Lipuria


Lipuria

Description, Causes and Risk Factors:

Lipuria

Presence of lipids in the urine.

Human urine usually contains only very small amounts of lipids. However, under certain nephrotic syndromes the urinary excretion of cholesterol, cholesterol esters, triglycerides, free fatty acids and phospholipids is considerably increased. Many of these lipids originate from the plasma. In some diseases urinary excretion of specific lipids is increased. Patients with mitochondrial encephalomyopathy, for example, excrete PE (phosphatidylethanolamine), PS (phosphatidylserine) and CL (cardiolipin) derived from mitochondria and sulfatides specific to renal epithelial cells.

Increased lipuria is caused also by intake of a variety of drugs and some common chemicals. Aminoglycoside antibiotics like gentamicin injure the proximal tubular epithelial cells inducing myeloid bodies in their lysosomes. These bodies are later extruded out of the cells and cause an increase in urinary levels of phospholipids such as PE, PC, PS and PI. Nephrotoxins such as mercuric chloride or ethylene glycol induce shedding of the microvillous brush border of the renal epithelium reflected in increased urinary excretion of phospholipids such as sphingomyelin. Thus, phospholipiduria is often an indication of membranuria.

Lipuria is caused by different disorders that damage the kidneys. This damage leads to the release of too much lipids in the urine. The most common cause in children is minimal change disease. Membranous glomerulonephritis is the most common cause in adults.

This condition can also occur from:

    Cancer.

  • Diseases such as diabetes, systemic lupus erythematosus, multiple myeloma, and amyloidosis.

  • Genetic disorders.

  • Immune disorders.

  • Infections (such as strep throat, hepatitis, or mononucleosis).

  • Use of certain drugs.

Risk Factors:

    Lipuria is most frequently observed in nephrotic syndrome where it is passed as lipoproteins along with other proteins.

  • Lipuria has also been reported as a sign following fat embolism.

  • When lipuria occurs, these cells contain endogenous fats. When filled with numerous fat droplets, such cells are called oval fat bodies. Oval fat bodies exhibit a "Maltese cross" configuration under polarized light microscopy.

Symptoms:

Swelling (edema) is the most common symptom. It may occur:

    In the face and around the eyes (facial swelling).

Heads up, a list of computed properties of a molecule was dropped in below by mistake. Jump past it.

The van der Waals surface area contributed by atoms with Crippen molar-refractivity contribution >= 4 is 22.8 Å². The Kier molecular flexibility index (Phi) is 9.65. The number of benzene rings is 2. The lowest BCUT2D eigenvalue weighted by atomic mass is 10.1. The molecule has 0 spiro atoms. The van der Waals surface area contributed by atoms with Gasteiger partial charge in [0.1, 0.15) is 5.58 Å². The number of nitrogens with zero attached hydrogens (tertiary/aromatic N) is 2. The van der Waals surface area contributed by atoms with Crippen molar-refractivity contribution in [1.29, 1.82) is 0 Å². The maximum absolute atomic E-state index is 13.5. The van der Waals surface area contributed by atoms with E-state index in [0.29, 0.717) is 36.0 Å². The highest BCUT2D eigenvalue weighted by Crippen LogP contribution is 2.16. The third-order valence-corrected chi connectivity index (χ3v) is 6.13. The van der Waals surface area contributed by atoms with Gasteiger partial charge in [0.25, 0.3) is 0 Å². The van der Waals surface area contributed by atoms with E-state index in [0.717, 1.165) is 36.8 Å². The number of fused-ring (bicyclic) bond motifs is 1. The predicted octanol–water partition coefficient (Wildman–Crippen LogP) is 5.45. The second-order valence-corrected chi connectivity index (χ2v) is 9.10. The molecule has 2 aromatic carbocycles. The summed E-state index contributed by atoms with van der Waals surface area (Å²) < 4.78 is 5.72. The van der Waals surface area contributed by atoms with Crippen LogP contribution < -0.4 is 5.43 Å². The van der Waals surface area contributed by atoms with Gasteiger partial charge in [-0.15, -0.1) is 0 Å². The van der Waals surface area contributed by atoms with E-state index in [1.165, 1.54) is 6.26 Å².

• In the arms and legs, especially in the feet and ankles.

  • In the belly area (swollen abdomen).

Other symptoms include:

    Foamy appearance of the urine.

  • Poor appetite.

  • Weight gain (unintentional) from fluid retention.

Diagnosis:

The gold standard in diagnosis of lipuria is 24 hour urine protein measurement. Aiding in diagnosis are blood tests and sometimes imaging of the kidneys (for structure and presence of two kidneys), and/or a biopsy of the kidneys.

The following are baseline, essential investigations:

    A 24 hour bedside urinary total protein estimation.

  • Urine sample shows proteinuria (>3.5 g per 1.73 m2 per 24 hours). It is also examined for urinary casts, which are more a feature of active nephritis.

  • Comprehensive metabolic panel (CMP) shows hypoalbuminemia: albumin level ?2.5 g/dL (normal=3.5-5 g/dL).

  • Lipid profile.

  • High levels of cholesterol (hypercholesterolemia), specifically elevated LDL, usually with concomitantly elevated VLDL is typical.

  • Electrolytes, urea and creatinine (EUCs): to evaluate renal function.

Further investigations are indicated if the cause is not clear:

    Biopsy of kidney.

  • Auto-immune markers (ANA, ASOT, C3, cryoglobulins, serum electrophoresis).

  • Ultrasound of the whole abdomen.

Treatment:

The goals of treatment are to relieve symptoms, prevent complications, and delay kidney damage. To control lipuria, you must treat the disorder that is causing it. You may need treatment for life.

Treatment Options:

    Keep blood pressure at or below 130/80 mmHg to delay kidney damage.

  • Treat high cholesterol to reduce the risk of heart and blood vessel problems. A low-fat, low-cholesterol diet is usually not very helpful for people with nephrotic syndrome. Medications to reduce cholesterol and triglycerides (usually statins) may be needed.

  • A low-salt diet may help with swelling in the hands and legs. Water pills (diuretics) may also help with this problem.

  • Blood thinners may be needed to treat or prevent blood clots.

NOTE: The above information is for processing purpose. The information provided herein should not be used during any medical emergency or for the diagnosis or treatment of any medical condition.

DISCLAIMER: This information should not substitute for seeking responsible, professional medical care.

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